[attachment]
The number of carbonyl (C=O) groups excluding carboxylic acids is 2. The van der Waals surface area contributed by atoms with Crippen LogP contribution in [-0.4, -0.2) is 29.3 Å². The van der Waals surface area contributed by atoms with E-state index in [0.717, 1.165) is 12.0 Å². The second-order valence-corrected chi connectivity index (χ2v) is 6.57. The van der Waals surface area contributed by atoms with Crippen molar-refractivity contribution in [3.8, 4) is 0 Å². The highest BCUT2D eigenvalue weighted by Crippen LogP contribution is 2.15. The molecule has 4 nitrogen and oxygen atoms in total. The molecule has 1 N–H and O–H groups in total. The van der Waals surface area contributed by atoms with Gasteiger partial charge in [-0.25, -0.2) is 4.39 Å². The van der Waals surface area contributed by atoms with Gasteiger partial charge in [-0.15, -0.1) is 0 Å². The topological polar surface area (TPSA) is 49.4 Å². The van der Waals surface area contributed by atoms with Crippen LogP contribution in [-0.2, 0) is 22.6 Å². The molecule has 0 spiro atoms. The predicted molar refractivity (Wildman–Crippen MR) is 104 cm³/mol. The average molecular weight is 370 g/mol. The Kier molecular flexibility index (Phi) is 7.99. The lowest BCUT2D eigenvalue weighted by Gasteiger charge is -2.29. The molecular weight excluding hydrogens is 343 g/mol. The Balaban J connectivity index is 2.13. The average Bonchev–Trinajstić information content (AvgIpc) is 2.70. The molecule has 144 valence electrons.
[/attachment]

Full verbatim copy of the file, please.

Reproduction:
The number of carbonyl (C=O) groups excluding carboxylic acids is 2. The van der Waals surface area contributed by atoms with Crippen LogP contribution in [-0.4, -0.2) is 29.3 Å². The van der Waals surface area contributed by atoms with E-state index in [0.717, 1.165) is 12.0 Å². The second-order valence-corrected chi connectivity index (χ2v) is 6.57. The van der Waals surface area contributed by atoms with Crippen molar-refractivity contribution in [3.8, 4) is 0 Å². The highest BCUT2D eigenvalue weighted by Crippen LogP contribution is 2.15. The molecule has 4 nitrogen and oxygen atoms in total. The molecule has 1 N–H and O–H groups in total. The van der Waals surface area contributed by atoms with Gasteiger partial charge in [-0.25, -0.2) is 4.39 Å². The van der Waals surface area contributed by atoms with Gasteiger partial charge in [-0.15, -0.1) is 0 Å². The topological polar surface area (TPSA) is 49.4 Å². The van der Waals surface area contributed by atoms with Crippen LogP contribution in [-0.2, 0) is 22.6 Å². The molecule has 0 spiro atoms. The predicted molar refractivity (Wildman–Crippen MR) is 104 cm³/mol. The average molecular weight is 370 g/mol. The Kier molecular flexibility index (Phi) is 7.99. The lowest BCUT2D eigenvalue weighted by Gasteiger charge is -2.29. The molecular weight excluding hydrogens is 343 g/mol. The Balaban J connectivity index is 2.13. The average Bonchev–Trinajstić information content (AvgIpc) is 2.70. The molecule has 144 valence electrons.